“This is a place where we work to advance medicine and build careers.” Those were among the first words Professor Fiona Gilbert, Head of the Department of Radiology at Cambridge, said to me over the phone. For anyone at a nascent stage of their career in medicine, the dilemma of research is not knowing whether you’ll be able to work on a project interesting to you, and not knowing whether the work you’ll be doing will be productive for both you and the lab. So when I heard those words from Professor Gilbert herself, I made up my mind right then and there that I’d be going to Cambridge for my summer internship in 2018.
What struck me as soon as I reached Cambridge is that it is truly a melting pot of intelligence – students, scholars, residents, and faculty from all parts of the globe with ideas, creativity, and excitement to progress and develop, to innovate at a pure level. I immediately felt my fit in this environment, where ideas sprung so organically from each of our conversations, where the level of intelligence, work ethic, and innovation collided into one giant positive feedback loop. My project itself, studying radiological manifestations of Gaucher’s disease, was one we discussed prior to my arrival but one that took on a new dimension as we kept talking throughout the first week. Over the subsequent 10 weeks, I learned how to utilize imaging software in a novel way and with the guidance of Cambridge radiologists was able to develop highly sensitive and specific imaging cutoffs using volume ratios and texture variables to differentiate severities of Erlenmeyer Flask Deformities and Osteonecrosis, respectively. With medicine currently transitioning into an era of machine learning, the work I was doing every day felt cutting edge, it was exciting, and it was rewarding. My experience epitomizes the freedom that visiting students are offered at Cambridge – to conceptualize and execute the type of project they’d like to work on, limited only by the confines of their own brains and by the technical skillsets each of them possesses.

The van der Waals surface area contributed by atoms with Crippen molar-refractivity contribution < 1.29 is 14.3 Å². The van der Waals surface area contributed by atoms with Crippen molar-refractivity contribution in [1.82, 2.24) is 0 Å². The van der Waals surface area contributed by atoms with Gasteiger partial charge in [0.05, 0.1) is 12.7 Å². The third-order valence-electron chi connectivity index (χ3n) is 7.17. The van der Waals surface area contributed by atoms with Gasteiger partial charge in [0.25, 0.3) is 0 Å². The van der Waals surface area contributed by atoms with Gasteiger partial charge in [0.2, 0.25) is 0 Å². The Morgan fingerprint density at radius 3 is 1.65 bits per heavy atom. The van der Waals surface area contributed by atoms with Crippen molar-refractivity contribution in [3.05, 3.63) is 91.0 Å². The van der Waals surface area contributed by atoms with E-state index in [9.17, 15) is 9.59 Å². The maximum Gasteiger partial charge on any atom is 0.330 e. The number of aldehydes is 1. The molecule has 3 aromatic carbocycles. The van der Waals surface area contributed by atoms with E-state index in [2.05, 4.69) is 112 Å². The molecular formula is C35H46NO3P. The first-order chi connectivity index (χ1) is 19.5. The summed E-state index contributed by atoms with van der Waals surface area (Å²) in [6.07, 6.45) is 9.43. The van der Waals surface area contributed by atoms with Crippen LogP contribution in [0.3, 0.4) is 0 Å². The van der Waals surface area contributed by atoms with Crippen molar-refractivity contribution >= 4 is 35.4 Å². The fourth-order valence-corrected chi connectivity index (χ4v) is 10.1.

My recollection of Summer 2018 at Cambridge would not be complete, however, without a mention of my experiences beyond the lab. You’d be hard pressed to find another place that encourages learning beyond the lab as much as the Department of Radiology at Cambridge. Case in point: One of the first lunch conversations with my superiors was about the knowledge that could be acquired through travel, how affordable Ryanair flights are to other European countries, and how accessible London Stansted Airport was from Cambridge. By the time I’d finished my internship 10 weeks later, I’d visited Switzerland, Spain, France, Monte Carlo, and Wimbledon across multiple weekends, spending less than 200 pounds per trip. What I’ll say from my experience is this – just like the projects you’ll be working on in the lab, your ability to travel will be limited only by the confines of your own brain (and how you spend the money you’ve saved up).
Ultimately, if you are someone looking to expand beyond your comfort zone and work in an environment that believes in advancing medicine and advancing careers through individual autonomy, the Department of Radiology at Cambridge is one of the best places in the world to visit for the summer. You won’t regret it for one second, and you’ll look back on it as an incredibly productive and enjoyable summer in the early stages of your career.
Special thanks to Dr Josh Kaggie, Dr James MacKay, Dr Patrick Deegan, and Dr Scott McDonald for supervising me and making it a rich, happy learning environment.